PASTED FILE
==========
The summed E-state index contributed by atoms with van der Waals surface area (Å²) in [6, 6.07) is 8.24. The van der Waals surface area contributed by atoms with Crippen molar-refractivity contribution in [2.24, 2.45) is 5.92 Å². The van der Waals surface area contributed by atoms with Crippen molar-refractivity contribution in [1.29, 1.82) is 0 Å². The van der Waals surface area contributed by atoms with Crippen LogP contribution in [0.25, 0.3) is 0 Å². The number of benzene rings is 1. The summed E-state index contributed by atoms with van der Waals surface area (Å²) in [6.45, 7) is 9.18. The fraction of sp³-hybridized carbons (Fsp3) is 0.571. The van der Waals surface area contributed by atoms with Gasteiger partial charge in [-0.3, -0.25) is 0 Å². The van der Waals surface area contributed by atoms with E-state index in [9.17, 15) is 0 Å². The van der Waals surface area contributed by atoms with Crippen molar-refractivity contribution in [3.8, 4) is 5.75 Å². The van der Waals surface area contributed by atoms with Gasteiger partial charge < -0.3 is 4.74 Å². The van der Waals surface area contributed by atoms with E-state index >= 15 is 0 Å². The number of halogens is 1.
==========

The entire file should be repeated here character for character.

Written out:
The summed E-state index contributed by atoms with van der Waals surface area (Å²) in [6, 6.07) is 8.24. The van der Waals surface area contributed by atoms with Crippen molar-refractivity contribution in [2.24, 2.45) is 5.92 Å². The van der Waals surface area contributed by atoms with Crippen molar-refractivity contribution in [1.29, 1.82) is 0 Å². The van der Waals surface area contributed by atoms with Crippen LogP contribution in [0.25, 0.3) is 0 Å². The number of benzene rings is 1. The summed E-state index contributed by atoms with van der Waals surface area (Å²) in [6.45, 7) is 9.18. The fraction of sp³-hybridized carbons (Fsp3) is 0.571. The van der Waals surface area contributed by atoms with Gasteiger partial charge in [-0.3, -0.25) is 0 Å². The van der Waals surface area contributed by atoms with E-state index in [9.17, 15) is 0 Å². The van der Waals surface area contributed by atoms with Crippen molar-refractivity contribution in [3.8, 4) is 5.75 Å². The van der Waals surface area contributed by atoms with Gasteiger partial charge < -0.3 is 4.74 Å². The van der Waals surface area contributed by atoms with E-state index >= 15 is 0 Å². The number of halogens is 1.